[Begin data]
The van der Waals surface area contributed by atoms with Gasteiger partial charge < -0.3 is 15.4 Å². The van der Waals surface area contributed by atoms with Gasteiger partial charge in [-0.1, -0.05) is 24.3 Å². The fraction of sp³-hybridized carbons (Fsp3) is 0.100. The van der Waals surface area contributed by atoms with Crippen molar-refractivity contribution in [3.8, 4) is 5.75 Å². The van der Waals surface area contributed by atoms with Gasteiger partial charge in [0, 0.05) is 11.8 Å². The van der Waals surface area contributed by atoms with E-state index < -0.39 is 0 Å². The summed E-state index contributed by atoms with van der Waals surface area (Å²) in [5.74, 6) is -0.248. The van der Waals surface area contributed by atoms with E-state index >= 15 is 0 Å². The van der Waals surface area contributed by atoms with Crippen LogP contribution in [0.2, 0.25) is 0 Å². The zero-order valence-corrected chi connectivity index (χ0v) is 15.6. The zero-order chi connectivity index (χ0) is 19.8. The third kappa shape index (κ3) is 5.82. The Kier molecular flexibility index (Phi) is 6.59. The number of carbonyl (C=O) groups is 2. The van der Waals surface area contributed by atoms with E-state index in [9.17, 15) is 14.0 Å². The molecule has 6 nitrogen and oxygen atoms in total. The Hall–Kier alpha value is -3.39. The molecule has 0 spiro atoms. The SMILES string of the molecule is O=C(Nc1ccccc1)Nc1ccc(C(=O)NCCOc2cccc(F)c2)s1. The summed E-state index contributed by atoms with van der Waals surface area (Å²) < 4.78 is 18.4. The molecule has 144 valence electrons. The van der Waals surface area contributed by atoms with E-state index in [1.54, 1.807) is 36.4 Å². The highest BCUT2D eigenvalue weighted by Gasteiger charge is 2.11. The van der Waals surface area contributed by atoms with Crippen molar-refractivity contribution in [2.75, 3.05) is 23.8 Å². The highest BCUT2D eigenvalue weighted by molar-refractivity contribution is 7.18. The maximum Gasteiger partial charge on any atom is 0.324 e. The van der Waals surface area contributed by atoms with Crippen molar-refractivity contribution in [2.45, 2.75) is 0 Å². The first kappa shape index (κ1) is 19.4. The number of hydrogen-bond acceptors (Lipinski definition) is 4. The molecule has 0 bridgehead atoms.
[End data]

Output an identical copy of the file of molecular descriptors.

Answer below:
The van der Waals surface area contributed by atoms with Gasteiger partial charge < -0.3 is 15.4 Å². The van der Waals surface area contributed by atoms with Gasteiger partial charge in [-0.1, -0.05) is 24.3 Å². The fraction of sp³-hybridized carbons (Fsp3) is 0.100. The van der Waals surface area contributed by atoms with Crippen molar-refractivity contribution in [3.8, 4) is 5.75 Å². The van der Waals surface area contributed by atoms with Gasteiger partial charge in [0, 0.05) is 11.8 Å². The van der Waals surface area contributed by atoms with E-state index < -0.39 is 0 Å². The summed E-state index contributed by atoms with van der Waals surface area (Å²) in [5.74, 6) is -0.248. The van der Waals surface area contributed by atoms with E-state index >= 15 is 0 Å². The van der Waals surface area contributed by atoms with Crippen LogP contribution in [0.2, 0.25) is 0 Å². The zero-order valence-corrected chi connectivity index (χ0v) is 15.6. The zero-order chi connectivity index (χ0) is 19.8. The third kappa shape index (κ3) is 5.82. The Kier molecular flexibility index (Phi) is 6.59. The number of carbonyl (C=O) groups is 2. The van der Waals surface area contributed by atoms with E-state index in [9.17, 15) is 14.0 Å². The molecule has 6 nitrogen and oxygen atoms in total. The Hall–Kier alpha value is -3.39. The molecule has 0 spiro atoms. The SMILES string of the molecule is O=C(Nc1ccccc1)Nc1ccc(C(=O)NCCOc2cccc(F)c2)s1. The summed E-state index contributed by atoms with van der Waals surface area (Å²) < 4.78 is 18.4. The molecule has 144 valence electrons. The van der Waals surface area contributed by atoms with E-state index in [1.54, 1.807) is 36.4 Å². The highest BCUT2D eigenvalue weighted by Gasteiger charge is 2.11. The van der Waals surface area contributed by atoms with Crippen molar-refractivity contribution in [2.75, 3.05) is 23.8 Å². The highest BCUT2D eigenvalue weighted by molar-refractivity contribution is 7.18. The maximum Gasteiger partial charge on any atom is 0.324 e. The van der Waals surface area contributed by atoms with Crippen molar-refractivity contribution in [2.45, 2.75) is 0 Å². The first kappa shape index (κ1) is 19.4. The number of hydrogen-bond acceptors (Lipinski definition) is 4. The molecule has 0 bridgehead atoms.